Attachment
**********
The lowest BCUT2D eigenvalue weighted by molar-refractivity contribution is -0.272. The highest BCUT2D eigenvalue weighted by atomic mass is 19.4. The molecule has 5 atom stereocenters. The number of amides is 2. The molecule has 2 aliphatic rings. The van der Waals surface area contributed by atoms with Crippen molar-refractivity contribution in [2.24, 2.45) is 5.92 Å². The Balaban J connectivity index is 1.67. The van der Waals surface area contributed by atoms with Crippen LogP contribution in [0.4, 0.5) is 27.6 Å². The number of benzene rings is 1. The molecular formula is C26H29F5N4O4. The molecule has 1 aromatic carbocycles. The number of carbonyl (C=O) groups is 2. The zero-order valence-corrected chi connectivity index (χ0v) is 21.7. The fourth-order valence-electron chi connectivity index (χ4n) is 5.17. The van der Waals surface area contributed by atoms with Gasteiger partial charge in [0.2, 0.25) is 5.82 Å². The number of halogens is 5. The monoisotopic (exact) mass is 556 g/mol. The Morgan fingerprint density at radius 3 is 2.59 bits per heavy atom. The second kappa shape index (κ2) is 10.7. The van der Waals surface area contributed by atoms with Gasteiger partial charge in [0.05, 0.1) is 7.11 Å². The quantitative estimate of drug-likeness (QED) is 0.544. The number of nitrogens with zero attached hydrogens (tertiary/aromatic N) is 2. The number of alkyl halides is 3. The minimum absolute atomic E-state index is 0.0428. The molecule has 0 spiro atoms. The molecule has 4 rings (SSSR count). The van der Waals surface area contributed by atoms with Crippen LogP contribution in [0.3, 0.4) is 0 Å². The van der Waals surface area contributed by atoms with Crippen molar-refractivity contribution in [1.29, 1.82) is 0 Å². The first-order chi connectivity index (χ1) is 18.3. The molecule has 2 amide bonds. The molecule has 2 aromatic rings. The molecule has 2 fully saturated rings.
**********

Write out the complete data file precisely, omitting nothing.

The lowest BCUT2D eigenvalue weighted by molar-refractivity contribution is -0.272. The highest BCUT2D eigenvalue weighted by atomic mass is 19.4. The molecule has 5 atom stereocenters. The number of amides is 2. The molecule has 2 aliphatic rings. The van der Waals surface area contributed by atoms with Crippen molar-refractivity contribution in [2.24, 2.45) is 5.92 Å². The Balaban J connectivity index is 1.67. The van der Waals surface area contributed by atoms with Crippen LogP contribution in [0.4, 0.5) is 27.6 Å². The number of benzene rings is 1. The molecular formula is C26H29F5N4O4. The molecule has 1 aromatic carbocycles. The number of carbonyl (C=O) groups is 2. The zero-order valence-corrected chi connectivity index (χ0v) is 21.7. The fourth-order valence-electron chi connectivity index (χ4n) is 5.17. The van der Waals surface area contributed by atoms with Gasteiger partial charge in [0.2, 0.25) is 5.82 Å². The number of halogens is 5. The monoisotopic (exact) mass is 556 g/mol. The Morgan fingerprint density at radius 3 is 2.59 bits per heavy atom. The second kappa shape index (κ2) is 10.7. The van der Waals surface area contributed by atoms with Gasteiger partial charge in [0.05, 0.1) is 7.11 Å². The quantitative estimate of drug-likeness (QED) is 0.544. The number of nitrogens with zero attached hydrogens (tertiary/aromatic N) is 2. The number of alkyl halides is 3. The minimum absolute atomic E-state index is 0.0428. The molecule has 0 spiro atoms. The molecule has 4 rings (SSSR count). The van der Waals surface area contributed by atoms with Crippen LogP contribution in [0.3, 0.4) is 0 Å². The van der Waals surface area contributed by atoms with Crippen molar-refractivity contribution in [1.29, 1.82) is 0 Å². The first-order chi connectivity index (χ1) is 18.3. The molecule has 2 amide bonds. The molecule has 2 aromatic rings. The molecule has 2 fully saturated rings.